Intel And Sapphire
Intel: Content With The Crown
We met briefly with Intel, but already knew that the company didn’t have much to talk about so close on the heels of its Core i7 launch. Representatives reiterated plans for the mainstream Core i7 variant later this year with on-chip graphics, a different socket interface, and two channels of DDR3 memory support.
We also talked a bit about Nvidia’s Ion platform and Intel conceded that supply on the popular Atom processors is currently tight. However, the chip is, in fact, available in one of two forms: by itself or in a package with Intel’s complementary chipset, which jives with what we heard from Nvidia. In essence, it all boils down to price.
Afterward, we spent some time meandering around Intel’s large booth and ran into the guys from Hardcore Computers. They had their Reactor system on display, which is unlike any machine we’ve ever seen. It starts with a 790i motherboard sourced from Tyan and attached to a rack-like tray, which drops down into a large reservoir that is, in fact, the body of the chassis. Depending on the model you choose, the platform includes anything from a Core 2 Duo E8600 to a Core 2 Extreme QX9650 onboard. Some of the base specs look a little anemic, like 2 GB of DDR3 and a single 1 TB hard drive on the $4,500 Reactor Pro, but Hardcore does offer customization to up that to 4 GB.
Of course, if you’re really swimming in cash, you can take the Reactor to its limit with optional SLC SSDs, 3-way SLI using GeForce GTX 280s, and redundant 650 W power supplies. But the feature common to all Reactor configurations is Hardcore’s total submersion cooling system, whereby all of the components inside are surrounded by a synthetic, non-conductive (obviously) coolant. It was hard to tell on the noisy show floor, but the result of a design like that is naturally going to be quiet operation as the array of fans found in air-cooled machines get cut down to one 250 cfm blower.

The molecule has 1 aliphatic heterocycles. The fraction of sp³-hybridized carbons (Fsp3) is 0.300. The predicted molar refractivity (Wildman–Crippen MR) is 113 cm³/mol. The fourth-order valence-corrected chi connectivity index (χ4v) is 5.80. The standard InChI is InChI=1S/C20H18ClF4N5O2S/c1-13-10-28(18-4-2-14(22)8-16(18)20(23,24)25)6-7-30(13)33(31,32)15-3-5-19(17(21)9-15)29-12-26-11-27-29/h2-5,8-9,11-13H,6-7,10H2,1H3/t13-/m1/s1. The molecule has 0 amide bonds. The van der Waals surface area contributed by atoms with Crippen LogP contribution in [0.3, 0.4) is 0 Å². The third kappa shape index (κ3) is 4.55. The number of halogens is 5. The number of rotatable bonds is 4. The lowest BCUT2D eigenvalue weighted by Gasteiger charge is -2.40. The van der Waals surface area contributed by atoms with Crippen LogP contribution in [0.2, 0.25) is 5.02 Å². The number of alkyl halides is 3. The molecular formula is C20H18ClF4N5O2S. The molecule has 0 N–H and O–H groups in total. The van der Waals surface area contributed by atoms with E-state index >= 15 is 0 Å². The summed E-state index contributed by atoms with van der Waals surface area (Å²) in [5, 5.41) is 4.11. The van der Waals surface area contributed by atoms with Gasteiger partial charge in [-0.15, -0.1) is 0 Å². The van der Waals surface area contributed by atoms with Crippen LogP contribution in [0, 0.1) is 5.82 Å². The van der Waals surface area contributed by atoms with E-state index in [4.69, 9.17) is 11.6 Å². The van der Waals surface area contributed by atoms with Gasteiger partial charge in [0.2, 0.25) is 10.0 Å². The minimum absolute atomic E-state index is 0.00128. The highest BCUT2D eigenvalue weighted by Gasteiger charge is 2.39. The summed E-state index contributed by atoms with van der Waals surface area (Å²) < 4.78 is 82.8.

There’s a lot of custom work that went into bringing the Reactor to market, so it’s hardly a surprise that Hardcore isn’t quite ready with its next-generation design. Nevertheless, the company says it’s still selling the systems based on Core 2 processors, and is completely comfortable putting the Reactor up against competing i7-based configurations. We’re looking forward to getting one of the boxes in-house in the near future.
Sapphire Talks Re-Worked Radeons
Nvidia is on the offensive right now with its GeForce GTX 295 and GTX 285 graphics cards, based on a new 55 nm manufacturing process from TSMC. As we’ll see over the next couple of days, both boards challenge AMD in areas where it has enjoyed significant success over the past six months. AMD’s Radeon HD 4870 1 GB and HD 4870 X2 cards have taken the company a long way in attracting enthusiast affection, but now it knows it needs to counter Nvidia’s moves.
In talking to Sapphire, we learned that, in addition to significant price cuts on the Radeon HD 4870 X2 (expected to take it to $399 after mail-in-rebate or $449 without), the company will also be re-working its Radeon HD 4850 X2, at the very least, to offer more compelling performance against Nvidia’s latest creations. If you were looking to scoop up a good deal on the 4850 X2, it might be worth waiting until those cards get whatever tweak Sapphire has planned.
Our own Don Woligroski had encountered some issues with the Sapphire Radeon HD 4850 X2 chosen for his last System Builder Marathon. Because that card remains a Sapphire exclusive, drivers still need to come from the company’s own Web site rather than AMDs. However, there are a new BIOS and driver available, which are said to fix the issues we were encountering last month.